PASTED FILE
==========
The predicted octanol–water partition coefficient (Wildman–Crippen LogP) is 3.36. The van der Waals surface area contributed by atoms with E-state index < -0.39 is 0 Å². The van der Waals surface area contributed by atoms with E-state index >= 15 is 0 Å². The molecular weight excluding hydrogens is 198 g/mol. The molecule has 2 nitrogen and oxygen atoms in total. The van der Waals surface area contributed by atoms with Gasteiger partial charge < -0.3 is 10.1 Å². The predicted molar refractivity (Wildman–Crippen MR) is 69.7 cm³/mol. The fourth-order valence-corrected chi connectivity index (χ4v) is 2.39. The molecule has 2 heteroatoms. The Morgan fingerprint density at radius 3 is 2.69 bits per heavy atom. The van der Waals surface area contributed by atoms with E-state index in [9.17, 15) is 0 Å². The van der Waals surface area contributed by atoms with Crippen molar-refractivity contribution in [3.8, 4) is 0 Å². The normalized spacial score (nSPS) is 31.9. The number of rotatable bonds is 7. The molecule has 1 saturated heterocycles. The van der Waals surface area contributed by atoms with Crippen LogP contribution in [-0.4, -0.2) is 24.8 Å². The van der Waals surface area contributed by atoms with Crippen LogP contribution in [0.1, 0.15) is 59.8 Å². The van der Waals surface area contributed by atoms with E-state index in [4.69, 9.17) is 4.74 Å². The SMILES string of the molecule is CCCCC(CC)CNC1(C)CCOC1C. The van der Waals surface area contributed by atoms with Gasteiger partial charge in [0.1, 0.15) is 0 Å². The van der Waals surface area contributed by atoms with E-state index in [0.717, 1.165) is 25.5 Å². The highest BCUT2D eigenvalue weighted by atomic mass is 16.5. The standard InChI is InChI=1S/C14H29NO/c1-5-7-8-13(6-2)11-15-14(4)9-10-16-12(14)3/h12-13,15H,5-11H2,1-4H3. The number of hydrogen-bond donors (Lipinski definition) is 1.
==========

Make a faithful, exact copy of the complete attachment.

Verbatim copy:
The predicted octanol–water partition coefficient (Wildman–Crippen LogP) is 3.36. The van der Waals surface area contributed by atoms with E-state index < -0.39 is 0 Å². The van der Waals surface area contributed by atoms with E-state index >= 15 is 0 Å². The molecular weight excluding hydrogens is 198 g/mol. The molecule has 2 nitrogen and oxygen atoms in total. The van der Waals surface area contributed by atoms with Gasteiger partial charge < -0.3 is 10.1 Å². The predicted molar refractivity (Wildman–Crippen MR) is 69.7 cm³/mol. The fourth-order valence-corrected chi connectivity index (χ4v) is 2.39. The molecule has 2 heteroatoms. The Morgan fingerprint density at radius 3 is 2.69 bits per heavy atom. The van der Waals surface area contributed by atoms with E-state index in [9.17, 15) is 0 Å². The van der Waals surface area contributed by atoms with Crippen molar-refractivity contribution in [3.8, 4) is 0 Å². The normalized spacial score (nSPS) is 31.9. The number of rotatable bonds is 7. The molecule has 1 saturated heterocycles. The van der Waals surface area contributed by atoms with Crippen LogP contribution in [-0.4, -0.2) is 24.8 Å². The van der Waals surface area contributed by atoms with Crippen LogP contribution in [0.1, 0.15) is 59.8 Å². The van der Waals surface area contributed by atoms with E-state index in [4.69, 9.17) is 4.74 Å². The SMILES string of the molecule is CCCCC(CC)CNC1(C)CCOC1C. The van der Waals surface area contributed by atoms with Gasteiger partial charge in [0.1, 0.15) is 0 Å². The van der Waals surface area contributed by atoms with E-state index in [0.717, 1.165) is 25.5 Å². The highest BCUT2D eigenvalue weighted by atomic mass is 16.5. The standard InChI is InChI=1S/C14H29NO/c1-5-7-8-13(6-2)11-15-14(4)9-10-16-12(14)3/h12-13,15H,5-11H2,1-4H3. The number of hydrogen-bond donors (Lipinski definition) is 1.